Campbell sold oxtail soup many years ago in the U.S., but it seems to have disappeared from the stores. Tastes change through the years, but oxtail soup remains popular in Asian cuisine and in Great Britain.

More Mexican Soups:

  • Black Bean Soup with Chipotle Chile (cookinginmexico.com)
  • Albóndigas, Mexican Meatballs with Chipotle and Tomato Broth (cookinginmexico.com)
  • Chipotle Lentil Soup (cookinginmexico.com)
  • Caldo Pescado with Chipotle Chile (cookinginmexico.com)
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    33 thoughts on “Oxtail Soup from “Like Water for Chocolate”

    1. Tammera Espinal

      I like everything you said except letting the oxtails cool and pulling it off the bone. I prefer to serve the whole oxtail and when eating it to grab the bone and suck the bone and eat the meat off. That is more authentic. I have never seen any other recipes that say to cool the bones and pull the meat off. And when I’ve gone to restaurants that have ox-tails (that are readily available in a number of stores in the Houston area which has a large Central American and also quite a few Africans and Caribbean people. Oxtails is a dish eaten in Latin America, Jamaica and much of Africa. I’ve bought oxtails in the Jamaican and Soul food restaurants here and it is served with the oxtail pieces, bone and all.

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    6. Fort Collins, Colorado ox tail search report.
      None of the King Soopers had them in stock and all meat dept managers said they just don’t sell so they don’t stock them. They could special order if I would purchase a whole case.
      Safeway stores did not have them, same special order situation. But Safeway did have some gorgeous beef shank cross cut slices which I purchased in case there were no oxtails to be had.
      SAMS CLUB had them for $4.99 per pound but they looked unappetizing – grayish brown and more than half fat around the edges so would work out closer to $10 a pound by the time I trimmed and tossed. So even though I was excited to finally find some, I passed on those at SAMS and ventured on my quest.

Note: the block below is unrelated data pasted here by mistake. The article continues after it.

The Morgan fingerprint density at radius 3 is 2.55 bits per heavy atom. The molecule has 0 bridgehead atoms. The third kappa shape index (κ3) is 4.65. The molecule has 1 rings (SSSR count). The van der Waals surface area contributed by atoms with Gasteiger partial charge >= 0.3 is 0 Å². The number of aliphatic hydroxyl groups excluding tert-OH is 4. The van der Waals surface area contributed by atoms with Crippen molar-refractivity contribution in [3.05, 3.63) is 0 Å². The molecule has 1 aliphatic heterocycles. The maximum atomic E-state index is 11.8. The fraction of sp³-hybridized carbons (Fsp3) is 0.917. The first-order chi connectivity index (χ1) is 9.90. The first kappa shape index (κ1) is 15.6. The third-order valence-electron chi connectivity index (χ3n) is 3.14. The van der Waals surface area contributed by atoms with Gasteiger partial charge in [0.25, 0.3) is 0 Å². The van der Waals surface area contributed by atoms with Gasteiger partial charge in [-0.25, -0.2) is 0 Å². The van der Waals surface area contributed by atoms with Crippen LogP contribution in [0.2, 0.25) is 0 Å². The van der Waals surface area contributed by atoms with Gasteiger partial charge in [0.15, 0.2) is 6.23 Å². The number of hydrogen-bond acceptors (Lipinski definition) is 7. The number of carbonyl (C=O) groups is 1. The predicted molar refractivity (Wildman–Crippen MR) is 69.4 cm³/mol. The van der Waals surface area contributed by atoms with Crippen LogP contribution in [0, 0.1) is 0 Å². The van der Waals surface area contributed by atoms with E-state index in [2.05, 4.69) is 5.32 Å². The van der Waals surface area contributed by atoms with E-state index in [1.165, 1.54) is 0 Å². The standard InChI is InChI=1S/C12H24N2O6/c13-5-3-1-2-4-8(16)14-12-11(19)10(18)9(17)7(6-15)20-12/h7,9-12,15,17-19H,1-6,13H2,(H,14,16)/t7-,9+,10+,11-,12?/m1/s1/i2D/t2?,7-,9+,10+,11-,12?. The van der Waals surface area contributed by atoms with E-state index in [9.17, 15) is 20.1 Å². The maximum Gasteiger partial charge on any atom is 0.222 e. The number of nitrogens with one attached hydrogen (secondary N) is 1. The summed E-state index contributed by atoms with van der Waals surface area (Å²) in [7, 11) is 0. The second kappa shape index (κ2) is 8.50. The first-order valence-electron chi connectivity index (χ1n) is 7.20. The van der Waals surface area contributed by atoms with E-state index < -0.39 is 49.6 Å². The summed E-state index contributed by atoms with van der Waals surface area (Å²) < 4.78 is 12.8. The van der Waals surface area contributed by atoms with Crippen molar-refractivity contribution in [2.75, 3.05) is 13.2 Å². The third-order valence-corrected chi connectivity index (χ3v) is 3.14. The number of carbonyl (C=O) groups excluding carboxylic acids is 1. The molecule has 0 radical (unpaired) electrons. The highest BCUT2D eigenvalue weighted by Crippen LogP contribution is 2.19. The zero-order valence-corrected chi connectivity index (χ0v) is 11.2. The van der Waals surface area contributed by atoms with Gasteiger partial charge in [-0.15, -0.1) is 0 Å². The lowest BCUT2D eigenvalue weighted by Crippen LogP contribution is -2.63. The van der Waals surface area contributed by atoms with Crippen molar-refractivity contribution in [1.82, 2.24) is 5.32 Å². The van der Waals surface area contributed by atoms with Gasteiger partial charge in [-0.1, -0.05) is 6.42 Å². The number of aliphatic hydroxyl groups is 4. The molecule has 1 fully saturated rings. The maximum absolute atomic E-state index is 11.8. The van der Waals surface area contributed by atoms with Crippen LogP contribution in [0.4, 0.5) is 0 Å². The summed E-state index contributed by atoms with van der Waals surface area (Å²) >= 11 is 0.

My last hope was Albertson’s the final grocery store chain in our area and they did have some beauties for $3.99 per pound.
      I bought a big batch and roasted them (and the shank slices) today for 4 hours in the oven, then made the soup. That is, after trimming fat and straining and separating the fat from the broth.
      Haven’t tasted it yet……..I’m freezing some so that we have “beef tea” next time either of comes up with a cold or the flu. If you don’t know about this, google “beef tea” – has quite a history.

      When searching to find the nutritional benefits of ox tail, I came up on this – any comments?
      “People, stay away from oxtails, or any other part of the oxen spine. It’s a lot easier to get mad cow disease by eating cuts near the spine, because of the high concentration of neurons there (which are the type of cell in which you find most of the prions that cause the disease). I suppose eating cattle brain would be even worse, but people don’t eat that part anyway.”

      What do you think?

      1. I’m glad you finally found some. Talk about persevering! After all this effort, I hope you think the soup is worth it.
        Re: mad cow disease. I had completely forgotten about this — I never hear anything in the news anymore about it. Personally, I would buy oxtail in the U.S., as it seems like it was something blown out of proportion by the media.